Wanting to see a different side of Paris?

Père-Lachaise-Cemetery

A lot of people every year travel to London and want to see Paris as well but the question they need to ask themselves is do they want to get stuck doing the same old places as every other tourist?

Visiting a cemetery is probably the last thing on your mind – you have the intention (and are pushed towards) visiting all the great things that the beautiful city of Paris has to offer like the Eiffel Tower, the Louvre and Notre Dame Cathedral, disregarding other sites slightly off the beaten tourist path.  Well recently, more tourists are taking tours from London to Paris and wanting to see the Père LaChaise Cemetery, located in the old 20th arrondissement of Paris is one of the most mysterious and peaceful cemeteries of Europe.  Being the largest of its kind in Paris spreading over 110 acres of beautiful grassland this is the final resting place for many great and influential people.

Père-Lachaise-Cemetery

Père LaChaise Cemetery

Walking or touring through a cemetery may seem macabre and depressing but Père LaChaise Cemetery is somewhat different with its pretty English style gardens, narrow winding cobbled paths and park benches throughout the grounds.  The atmosphere is compelling and the scenery so charming you often forget you’re walking through the graves of over 400,000 people.  Surrounded by grand imposing walls with a small columned entrance, this is a place to go if you’re interested in history, want to take a peaceful yet different walk or want to visit one of your esteemed heroes to pay your respects.

The History of Père LaChaise

Like everything else in Paris, Père LaChaise Cemetery has a long history dating back to 1804 and it was named after King Louis XIV’s trusted confessor, an esteemed French priest Father François d’Aix de La Chaise, who remained loyal to the king for 34 years.  It was under Napoleon that this famous cemetery was built and the first person ever be buried there was a 5 year-old girl, the daughter of a lowly bellboy who worked under the notorious conqueror.  The always rebellious Napoleon rose above the masses who fought against those who believed people without class should not be buried, he was famously quoted in saying, “Every citizen has the right to be buried regardless of race or religion,” and with this came the birth of the most visited cemetery in the world – the Père LaChaise.  After a lot of controversy and only 13 graves in the first year, Napoleon organised for the transfer of some nobles’ remains like the esteemed French poet, Jean de La Fontaine, French playwright, Molière and the scandalous scholar Peter Abelard who had an affair with Héloïse d’Argenteuil whom are buried together in a crypt.  Every year thousands of hopeless romantics visit the crypt and leave confessional love letters in hope that they too will find the same love as Abelard.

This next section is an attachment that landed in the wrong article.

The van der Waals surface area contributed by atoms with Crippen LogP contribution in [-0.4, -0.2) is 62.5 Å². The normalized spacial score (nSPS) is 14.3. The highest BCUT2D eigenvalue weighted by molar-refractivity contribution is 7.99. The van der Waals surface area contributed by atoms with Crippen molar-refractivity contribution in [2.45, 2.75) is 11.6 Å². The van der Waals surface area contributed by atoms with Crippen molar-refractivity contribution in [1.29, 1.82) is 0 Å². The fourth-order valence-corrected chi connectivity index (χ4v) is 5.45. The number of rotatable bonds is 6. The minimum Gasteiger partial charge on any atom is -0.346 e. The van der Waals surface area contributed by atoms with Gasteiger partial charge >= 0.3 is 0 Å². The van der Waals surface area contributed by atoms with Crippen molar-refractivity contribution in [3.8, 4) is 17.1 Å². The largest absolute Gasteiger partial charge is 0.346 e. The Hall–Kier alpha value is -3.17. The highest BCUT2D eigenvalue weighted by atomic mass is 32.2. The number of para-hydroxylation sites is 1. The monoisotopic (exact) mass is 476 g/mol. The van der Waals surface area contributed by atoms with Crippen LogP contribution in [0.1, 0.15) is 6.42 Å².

grave-chopin

Famous Graves

Today many well known talents from different backgrounds can be found buried here under the hanging weeping willows.  Buy a cemetery map and visit the graves of Frédéric Chopin, Collette, Yves Montand, Edith Piaf, Oscar Wilde and even legendary Doors frontman Jim Morrison, whose grave is surprisingly modest and bare.

To add an interesting twist to your trip to Paris, move away from the hordes in the centre and head to this magical cemetery where you can sit and contemplate under the beautiful shaded trees and wonder about the lives of the wonderful men and women who surround you.

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